The original Player’s Handbook had text that clarified this (“If you also use your Divine Smite with an attack, you add this damage to the extra damage of your Divine Smite,”) but it created more confusion than it resolved, and so was removed from later editions.
Divine Smite is not a spell. It is just “fueled by spell slots,” so you can use Divine Smite while under the effects of Barbarian’s Rage (Sage Advice). You also can’t Counterspell Divine Smite, for the same reason.
You can use a smite spell and Divine Smite on the same attack. “As long as the attack you make after casting the smite spell is a melee weapon attack” (SAC 5).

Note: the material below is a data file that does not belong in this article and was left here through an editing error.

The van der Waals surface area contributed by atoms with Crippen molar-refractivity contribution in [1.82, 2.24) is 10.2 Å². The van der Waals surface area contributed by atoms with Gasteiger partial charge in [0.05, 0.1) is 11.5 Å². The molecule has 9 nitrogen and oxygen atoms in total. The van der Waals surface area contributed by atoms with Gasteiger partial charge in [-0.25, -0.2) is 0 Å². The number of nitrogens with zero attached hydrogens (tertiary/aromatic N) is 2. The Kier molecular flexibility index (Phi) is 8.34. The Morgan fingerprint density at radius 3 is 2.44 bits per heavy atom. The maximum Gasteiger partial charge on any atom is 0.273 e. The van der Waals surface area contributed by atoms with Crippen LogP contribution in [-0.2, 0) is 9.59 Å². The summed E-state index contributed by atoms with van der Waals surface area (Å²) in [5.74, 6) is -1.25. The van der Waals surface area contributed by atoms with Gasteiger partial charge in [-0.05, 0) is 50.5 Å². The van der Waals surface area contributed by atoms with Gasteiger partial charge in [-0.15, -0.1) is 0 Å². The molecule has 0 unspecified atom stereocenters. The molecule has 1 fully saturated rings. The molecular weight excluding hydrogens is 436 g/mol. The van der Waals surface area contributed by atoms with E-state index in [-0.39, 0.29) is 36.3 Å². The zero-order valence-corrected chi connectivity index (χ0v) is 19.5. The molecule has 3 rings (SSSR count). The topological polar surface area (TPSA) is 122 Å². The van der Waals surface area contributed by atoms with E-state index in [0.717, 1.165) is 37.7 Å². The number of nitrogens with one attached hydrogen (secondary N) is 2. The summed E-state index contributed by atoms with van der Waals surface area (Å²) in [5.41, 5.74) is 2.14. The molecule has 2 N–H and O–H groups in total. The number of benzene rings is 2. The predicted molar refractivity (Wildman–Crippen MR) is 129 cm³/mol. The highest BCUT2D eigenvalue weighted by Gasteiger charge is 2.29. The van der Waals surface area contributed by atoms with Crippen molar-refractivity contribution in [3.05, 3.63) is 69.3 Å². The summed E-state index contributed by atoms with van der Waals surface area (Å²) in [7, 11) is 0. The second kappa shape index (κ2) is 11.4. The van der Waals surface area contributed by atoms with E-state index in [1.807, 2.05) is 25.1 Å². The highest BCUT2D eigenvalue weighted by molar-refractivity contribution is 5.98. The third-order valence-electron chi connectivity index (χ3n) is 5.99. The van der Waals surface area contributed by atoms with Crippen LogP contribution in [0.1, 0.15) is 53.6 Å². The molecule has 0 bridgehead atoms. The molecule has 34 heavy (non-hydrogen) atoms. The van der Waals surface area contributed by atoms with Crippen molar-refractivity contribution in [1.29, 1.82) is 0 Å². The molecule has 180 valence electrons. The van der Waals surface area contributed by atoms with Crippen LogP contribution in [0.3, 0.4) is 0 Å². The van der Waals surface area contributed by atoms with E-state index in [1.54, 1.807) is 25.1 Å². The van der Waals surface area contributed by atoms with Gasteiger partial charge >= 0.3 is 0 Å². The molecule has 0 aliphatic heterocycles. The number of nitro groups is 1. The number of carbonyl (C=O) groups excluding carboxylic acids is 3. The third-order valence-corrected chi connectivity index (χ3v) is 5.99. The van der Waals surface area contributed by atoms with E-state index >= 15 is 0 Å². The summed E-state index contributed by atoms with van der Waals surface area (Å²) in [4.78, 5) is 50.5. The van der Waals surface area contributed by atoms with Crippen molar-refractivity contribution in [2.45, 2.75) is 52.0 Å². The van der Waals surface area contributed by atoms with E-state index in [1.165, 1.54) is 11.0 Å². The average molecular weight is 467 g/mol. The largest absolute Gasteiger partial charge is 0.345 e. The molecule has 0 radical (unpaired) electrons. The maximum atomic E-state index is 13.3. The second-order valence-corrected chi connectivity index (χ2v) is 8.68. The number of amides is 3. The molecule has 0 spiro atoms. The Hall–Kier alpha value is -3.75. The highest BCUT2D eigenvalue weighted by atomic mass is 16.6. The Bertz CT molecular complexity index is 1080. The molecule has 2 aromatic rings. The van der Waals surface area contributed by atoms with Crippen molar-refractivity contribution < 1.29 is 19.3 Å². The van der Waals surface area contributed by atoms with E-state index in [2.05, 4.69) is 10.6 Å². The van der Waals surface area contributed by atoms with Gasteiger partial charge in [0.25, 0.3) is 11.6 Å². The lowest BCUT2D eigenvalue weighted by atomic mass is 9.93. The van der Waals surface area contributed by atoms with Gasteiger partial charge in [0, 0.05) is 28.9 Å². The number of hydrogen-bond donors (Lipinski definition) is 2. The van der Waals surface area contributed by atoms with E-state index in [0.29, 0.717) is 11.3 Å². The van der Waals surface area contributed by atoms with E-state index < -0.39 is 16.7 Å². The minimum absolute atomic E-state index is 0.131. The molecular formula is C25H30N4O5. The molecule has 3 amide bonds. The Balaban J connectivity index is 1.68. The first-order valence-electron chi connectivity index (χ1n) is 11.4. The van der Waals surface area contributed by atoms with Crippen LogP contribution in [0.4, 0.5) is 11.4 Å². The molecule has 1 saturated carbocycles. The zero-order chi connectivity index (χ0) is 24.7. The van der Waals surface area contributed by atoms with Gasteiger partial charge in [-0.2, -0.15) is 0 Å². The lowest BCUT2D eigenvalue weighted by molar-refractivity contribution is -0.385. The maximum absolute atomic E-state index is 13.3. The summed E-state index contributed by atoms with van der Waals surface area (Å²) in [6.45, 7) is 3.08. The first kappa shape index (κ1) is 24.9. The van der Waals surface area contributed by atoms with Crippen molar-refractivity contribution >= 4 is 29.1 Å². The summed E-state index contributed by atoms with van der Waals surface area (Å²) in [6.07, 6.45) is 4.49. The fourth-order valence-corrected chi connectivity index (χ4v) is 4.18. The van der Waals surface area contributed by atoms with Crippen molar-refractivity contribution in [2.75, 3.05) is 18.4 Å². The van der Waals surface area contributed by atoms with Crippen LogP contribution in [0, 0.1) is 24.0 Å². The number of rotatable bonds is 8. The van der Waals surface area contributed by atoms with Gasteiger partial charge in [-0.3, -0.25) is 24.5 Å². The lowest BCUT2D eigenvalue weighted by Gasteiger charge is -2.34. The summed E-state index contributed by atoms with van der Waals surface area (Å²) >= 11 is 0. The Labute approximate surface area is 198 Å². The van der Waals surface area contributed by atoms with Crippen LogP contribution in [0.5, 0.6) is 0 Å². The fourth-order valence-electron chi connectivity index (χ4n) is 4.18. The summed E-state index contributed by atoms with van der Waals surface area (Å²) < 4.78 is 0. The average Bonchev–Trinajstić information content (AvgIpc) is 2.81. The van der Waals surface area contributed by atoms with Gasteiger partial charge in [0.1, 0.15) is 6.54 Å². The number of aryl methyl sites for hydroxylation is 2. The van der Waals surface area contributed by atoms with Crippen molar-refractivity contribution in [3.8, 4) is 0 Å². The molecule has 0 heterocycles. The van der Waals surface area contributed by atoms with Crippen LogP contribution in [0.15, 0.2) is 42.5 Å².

Paladins have access to many smite spells — these are wholly unrelated to the Divine Smite class feature. While one of these smite spells is applied to your weapon, you can still use Divine Smite with that weapon’s attack.
You cannot reroll Divine Smite damage with the Great Weapon Fighting style. Great Weapon Fighting style allows a Paladin to reroll a 1 or 2 on a damage die with a two-handed melee weapon attack. However, this only applies to the damage of the weapon itself, not a feature like Divine Smite (SAC 4).
How to Use Divine Smite in 5e
Here are a few ways to maximize the effectiveness of Divine Smite:
Save it for a critical hit. This is lesson #1 of the “How to Paladin” starter kit. Divine Smite getting double the damage dice on a critical hit is the premier use of this class feature, and a very impactful and memorable one at that.
A Divine Smite crit is what every Paladin lives for, so enjoy your moment in the sun the 5% of the time (or possibly more) you land one.